Mohd Yunus vs Vikram Akula — Should microfinance mean profiting from the poor?

Smit Gade a student at IGIDR sends me this interesting debate between Mohd Yunus and Vikram Akula (via Megha Bahree‘s Blog).

Here is the entire discussion:

Muhammad Yunus: Let’s first define what micro finance is. It’s lending money to the poorest women for income generating activity, without collateral, so she can help herself out of poverty. If you cross that boundary, then use another term because when you use the term micro credit, you confuse people. Then loan sharks can say they are doing micro credit. I say find a name for yourself: call it [Bottom of the Pyramid] BOP credit.

Vikram Akula: I see Yunus as a mentor and like Grameen Bank, SKS gives micro credit for income generating activity, collateral free…. [The question is] how do you design micro finance in a way so you don’t say no [to anyone who needs it?] You do it by accessing capital markets and yes, commercial microfinance is an important tool for inclusive access.

Yunus: I’m not opposed to profit. Grameen Bank is a bank. But ownership is the question. Grameen Bank is owned by the borrowers and the profit goes back to them. We oppose that the money of the poor people goes to someone else; [or at least] is there a rule restricting the percentage of profit that goes to someone else? We are opposed to who makes the profit and how much. If it’s 1-2%, go ahead. Vikram says he can’t give money to the poor people who need it [because there is a lack of funds.] We say, go ahead and start Grameen Bank. Each branch mobilizes its own deposits…. We live in an ocean of money. [In Bangladesh, 80% people have access to micro finance.] Instead of rushing to the capital markets, rush to the government [to demand a license] to open a bank.

Akula: In Bangladesh there was a special act by Parliament that allowed for deposit taking from borrowers. That’s not the law in India. Our urgency is how do we reach all the people we need to reach. Commercial capital markets are the only place to get those funds. Over the last 12 years SKS got 7 million clients, we have grown three times as fast as Grameen Bank…. Scale and rapid scaling is very important.

Yunus: Many branches of Grameen Bank have more money from savings of borrowers than from outstanding loans. Having external money slowed us down from our model.

Akula: Yes you increase profits by pushing up loan sizes and raising interest rates. But SKS loan officers are not incentivized by loan size; we want him to give out the right loan amount. The logic is to create great shareholder value as she [the woman who takes the loan] moves up the laddre to take multiple loans for multiple products. SKS has reduced interest rates from 36% to 24% and in the same period ROE has gone up from 5 to 22%. You can bring these two elegantly together.

Yunus: Conventional business has its own logic; there’s no getting away from that. You get caught up by “others”–other shareholders and that’s the wrong direction. Micro credit should be about local money. When you get outside money, you get the risks, the volatility of it [too.] You could’ve lobbied with the government [to pass an act similar to the one in Bangladesh.] Microcredit is not about exciting people to make money off the poor. That’s what you’re doing. That’s the wrong message completely.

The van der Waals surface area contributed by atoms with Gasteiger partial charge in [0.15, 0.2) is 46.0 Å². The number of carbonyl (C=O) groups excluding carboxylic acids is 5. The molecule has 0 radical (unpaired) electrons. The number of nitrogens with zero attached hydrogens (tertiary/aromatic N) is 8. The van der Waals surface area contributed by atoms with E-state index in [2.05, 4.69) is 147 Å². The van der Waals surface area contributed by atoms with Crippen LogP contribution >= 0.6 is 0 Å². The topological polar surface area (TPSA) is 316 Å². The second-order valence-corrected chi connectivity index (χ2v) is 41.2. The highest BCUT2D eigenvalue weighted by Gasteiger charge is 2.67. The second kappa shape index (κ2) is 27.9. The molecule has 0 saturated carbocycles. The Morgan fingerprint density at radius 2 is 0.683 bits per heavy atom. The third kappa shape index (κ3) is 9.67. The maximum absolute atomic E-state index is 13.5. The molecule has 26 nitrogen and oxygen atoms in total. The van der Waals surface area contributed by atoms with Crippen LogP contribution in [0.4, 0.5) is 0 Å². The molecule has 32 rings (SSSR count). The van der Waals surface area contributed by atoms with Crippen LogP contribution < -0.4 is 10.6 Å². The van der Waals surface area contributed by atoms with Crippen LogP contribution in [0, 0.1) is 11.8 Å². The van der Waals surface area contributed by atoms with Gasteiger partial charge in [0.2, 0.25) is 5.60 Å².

Akula: Getting a banking license in India is nearly impossible…. One challenge we had was access to capital and because we went to the capital markets we could get the capital…. A woman [taking this loan] is not concerned with who is making a profit but if she’s getting her loan. Yours is maybe the more morally pure way but it’s a long way away from helping all the people who need it.

Yunus: You have to bring in patience and passionately pursue it. If you don’t even try, it’ll never happen. You go to the easier solution.

Akula: We need more than one approach with 3 billion people to save. I will take up your suggestion and lobby the government as well. But I don’t think it’s fair to make a poor woman wait while the government [changes its laws.]

Yunus: You didn’t come to me. I could’ve done that [lobbying] for you.

Fascinating stuff.

As microfinance became popular (I kind of blame Nobel Peace Prize committee for making it so popular) and people realised so much money is at stake, it was just a matter of time and one could see such debates coming.

I somehow see very similar movement in microfinance sector as one saw in finance sector. People realised around 1980s (some might change the period but that doesn’t matter) that so much money could be made that soon basics of finance were forgotten. All kinds of jazz was generated and fancy explanations were given to people and in the background a lot of money was being made. And then you had a crisis like this and people realised all was not well. So again as Mohd Yunus says the problem is not with profits but with how much and the way it being made. 

I mean unless this crisis happened it was all ok. But you clearly need to see the dangers now. One keeps reading about various financial innovations in microfinance sector. And again just like you see Mohd Yunus reacting to all this glamour about microfinance we have likes of Volcker wondering what all this financial innovation talk is all about?  How can we be certain that all is being done well?

It is like the gold rush now and you keep hearing about other microfinance companies also tapping the capital market. The great response to SKS Microfinance IPO has ushered many more to join the rush.

I hope all goes well but going by past historical experiences, I am just being too optimistic. Akula and other well-wishers need to be concerned.

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